Networking: Learn How to Connect With Others

New Graduates Networking

Are you a student or new graduate? There is never a better time to start your networking. The market for jobs and internships is more competitive than ever, and oftentimes it’s who you know, not what you know that can make the difference in landing that dream job.

The first place to start is developing a presence on LinkedIn. There are so many ways you can use this business network. The first way is to establish your business identity by putting up a profile and photo. Make sure the photo is what you’d want a prospective employer to see -- No group shots or cap or gown photos. Keep it professional.

And, even if you don’t have a lot of experience yet, make sure that you make your profile as robust as possible. Think about your role as dorm leader, your volunteer and community service activities, and even your part-time job. Potential employers want to see that you’re reliable and a job can show that. Then, make sure to connect with professors, employers, volunteer coordinators and others who can give you a good recommendation. Those count for a lot, especially when you have little work experience. Use LinkedIn as a place to find influencers in your industry and favorite companies, as well as finding groups to follow.

Then, let everyone know you’re job hunting. It’s advisable to let your parents and professors know, since they might have the inside line on an acquaintance or colleague who knows someone who might be hiring. Be open about the types of companies or work that interest you. You never know who might know someone who could be a beneficial contact.

Also, even though you might still be in school or just recently graduated, make sure to always put your best foot forward. That means getting rid of the silly message on your voicemail, and remembering that potential employers don’t want to see your “text language,” even in a text, but surely not in an email or other professional correspondence.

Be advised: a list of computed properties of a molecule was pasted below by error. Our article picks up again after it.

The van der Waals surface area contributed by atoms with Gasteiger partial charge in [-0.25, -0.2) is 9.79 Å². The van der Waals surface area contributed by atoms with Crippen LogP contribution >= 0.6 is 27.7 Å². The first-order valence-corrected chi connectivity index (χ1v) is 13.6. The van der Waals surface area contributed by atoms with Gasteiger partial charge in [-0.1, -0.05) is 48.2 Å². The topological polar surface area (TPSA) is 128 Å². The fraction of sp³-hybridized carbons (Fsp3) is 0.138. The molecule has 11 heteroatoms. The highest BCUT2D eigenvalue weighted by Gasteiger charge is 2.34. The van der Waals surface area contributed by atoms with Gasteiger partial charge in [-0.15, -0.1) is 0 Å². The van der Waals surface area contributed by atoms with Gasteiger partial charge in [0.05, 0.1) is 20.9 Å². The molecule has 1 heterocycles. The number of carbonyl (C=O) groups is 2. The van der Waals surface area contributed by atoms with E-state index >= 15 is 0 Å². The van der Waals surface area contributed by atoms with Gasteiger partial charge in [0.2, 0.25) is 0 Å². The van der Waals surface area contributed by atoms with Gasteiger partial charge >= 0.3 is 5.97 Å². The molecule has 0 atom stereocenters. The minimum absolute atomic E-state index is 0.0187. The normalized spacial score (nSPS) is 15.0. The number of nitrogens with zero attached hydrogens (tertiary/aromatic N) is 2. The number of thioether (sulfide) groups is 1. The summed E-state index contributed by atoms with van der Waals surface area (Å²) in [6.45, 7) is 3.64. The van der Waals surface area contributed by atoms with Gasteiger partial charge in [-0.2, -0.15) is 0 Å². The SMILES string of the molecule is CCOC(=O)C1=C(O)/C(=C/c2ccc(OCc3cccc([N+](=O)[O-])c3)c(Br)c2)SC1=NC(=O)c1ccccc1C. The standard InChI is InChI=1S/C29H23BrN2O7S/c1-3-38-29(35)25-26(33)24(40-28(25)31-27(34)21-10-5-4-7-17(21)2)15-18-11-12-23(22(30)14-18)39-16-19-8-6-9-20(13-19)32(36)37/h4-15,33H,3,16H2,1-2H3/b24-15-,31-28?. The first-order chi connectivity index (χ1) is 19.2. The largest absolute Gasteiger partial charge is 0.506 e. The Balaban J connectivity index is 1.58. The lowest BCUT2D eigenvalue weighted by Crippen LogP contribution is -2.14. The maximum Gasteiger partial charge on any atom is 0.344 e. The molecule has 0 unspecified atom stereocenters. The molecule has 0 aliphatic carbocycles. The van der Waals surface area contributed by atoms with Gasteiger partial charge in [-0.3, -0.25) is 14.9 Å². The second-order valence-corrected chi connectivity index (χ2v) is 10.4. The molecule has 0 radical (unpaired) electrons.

On that note, make sure you plug your name into the common search engines and make sure that the search results are ones that put you in a positive light. If you have comments on a blog that you’d like to not show up, it can take some time to email the site moderator but it is always worth it! You want all your results on Google/ Bing/ Yahoo to be positive ones. Ideally, the first thing that will show up is your LinkedIn account, often followed by links to stories on your school website or groups to which you belong.

As either a student or new graduate, make sure to take advantage of what the campus alumni office has to offer. Oftentimes they’ll maintain lists of other graduates who might be in a position to hire you – or at least provide an informational interview. Having that school connection in common can be a fantastic door opener.

Informational interviews can be invaluable in starting your networking journey. Accept any that you are offered, even if the position or company doesn’t at first blush seem to be a good fit. With every person you talk to, you can ask them to introduce you to someone else who might be a better fit. It’s about getting your foot in the door and meeting as many people as possible.

And finally, always remember your manners. It goes without saying that etiquette and appreciation are twin keys to success in the working world – and in life.

Networking is a lifelong habit that will further your career in ways you can never imagine. It’s never too early to get a great start!


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